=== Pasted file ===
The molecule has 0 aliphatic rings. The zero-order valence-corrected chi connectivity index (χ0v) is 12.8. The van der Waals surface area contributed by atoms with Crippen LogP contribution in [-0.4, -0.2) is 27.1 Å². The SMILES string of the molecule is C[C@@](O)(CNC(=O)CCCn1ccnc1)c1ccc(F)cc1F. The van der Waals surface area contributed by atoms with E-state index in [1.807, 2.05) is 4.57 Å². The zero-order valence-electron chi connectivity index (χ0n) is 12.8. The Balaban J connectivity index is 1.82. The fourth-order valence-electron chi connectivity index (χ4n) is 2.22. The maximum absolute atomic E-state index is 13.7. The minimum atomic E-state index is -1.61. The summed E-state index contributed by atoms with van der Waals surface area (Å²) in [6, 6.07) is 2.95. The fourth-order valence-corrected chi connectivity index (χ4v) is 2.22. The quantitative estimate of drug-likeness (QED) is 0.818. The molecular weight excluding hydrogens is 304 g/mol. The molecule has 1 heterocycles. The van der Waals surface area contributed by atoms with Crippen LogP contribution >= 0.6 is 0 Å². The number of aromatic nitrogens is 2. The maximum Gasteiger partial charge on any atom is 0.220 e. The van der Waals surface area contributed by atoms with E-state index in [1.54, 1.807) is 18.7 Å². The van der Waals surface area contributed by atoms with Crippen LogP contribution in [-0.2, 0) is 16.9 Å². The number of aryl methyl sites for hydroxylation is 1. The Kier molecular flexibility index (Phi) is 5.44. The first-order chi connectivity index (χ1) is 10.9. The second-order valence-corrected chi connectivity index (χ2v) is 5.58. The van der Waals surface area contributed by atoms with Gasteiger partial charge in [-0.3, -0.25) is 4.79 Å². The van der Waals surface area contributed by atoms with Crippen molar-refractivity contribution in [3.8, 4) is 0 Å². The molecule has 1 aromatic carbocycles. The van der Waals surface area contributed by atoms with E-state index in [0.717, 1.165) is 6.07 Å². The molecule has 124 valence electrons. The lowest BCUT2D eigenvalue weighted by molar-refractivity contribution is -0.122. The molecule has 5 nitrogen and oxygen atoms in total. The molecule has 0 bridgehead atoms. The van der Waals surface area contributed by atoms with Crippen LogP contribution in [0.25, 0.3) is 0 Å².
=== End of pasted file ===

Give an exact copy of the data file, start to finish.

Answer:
The molecule has 0 aliphatic rings. The zero-order valence-corrected chi connectivity index (χ0v) is 12.8. The van der Waals surface area contributed by atoms with Crippen LogP contribution in [-0.4, -0.2) is 27.1 Å². The SMILES string of the molecule is C[C@@](O)(CNC(=O)CCCn1ccnc1)c1ccc(F)cc1F. The van der Waals surface area contributed by atoms with E-state index in [1.807, 2.05) is 4.57 Å². The zero-order valence-electron chi connectivity index (χ0n) is 12.8. The Balaban J connectivity index is 1.82. The fourth-order valence-electron chi connectivity index (χ4n) is 2.22. The maximum absolute atomic E-state index is 13.7. The minimum atomic E-state index is -1.61. The summed E-state index contributed by atoms with van der Waals surface area (Å²) in [6, 6.07) is 2.95. The fourth-order valence-corrected chi connectivity index (χ4v) is 2.22. The quantitative estimate of drug-likeness (QED) is 0.818. The molecular weight excluding hydrogens is 304 g/mol. The molecule has 1 heterocycles. The van der Waals surface area contributed by atoms with Crippen LogP contribution >= 0.6 is 0 Å². The number of aromatic nitrogens is 2. The maximum Gasteiger partial charge on any atom is 0.220 e. The van der Waals surface area contributed by atoms with E-state index in [1.54, 1.807) is 18.7 Å². The van der Waals surface area contributed by atoms with Crippen LogP contribution in [-0.2, 0) is 16.9 Å². The number of aryl methyl sites for hydroxylation is 1. The Kier molecular flexibility index (Phi) is 5.44. The first-order chi connectivity index (χ1) is 10.9. The second-order valence-corrected chi connectivity index (χ2v) is 5.58. The van der Waals surface area contributed by atoms with Gasteiger partial charge in [-0.3, -0.25) is 4.79 Å². The van der Waals surface area contributed by atoms with Crippen molar-refractivity contribution in [3.8, 4) is 0 Å². The molecule has 1 aromatic carbocycles. The van der Waals surface area contributed by atoms with E-state index in [0.717, 1.165) is 6.07 Å². The molecule has 124 valence electrons. The lowest BCUT2D eigenvalue weighted by molar-refractivity contribution is -0.122. The molecule has 5 nitrogen and oxygen atoms in total. The molecule has 0 bridgehead atoms. The van der Waals surface area contributed by atoms with Crippen LogP contribution in [0.25, 0.3) is 0 Å².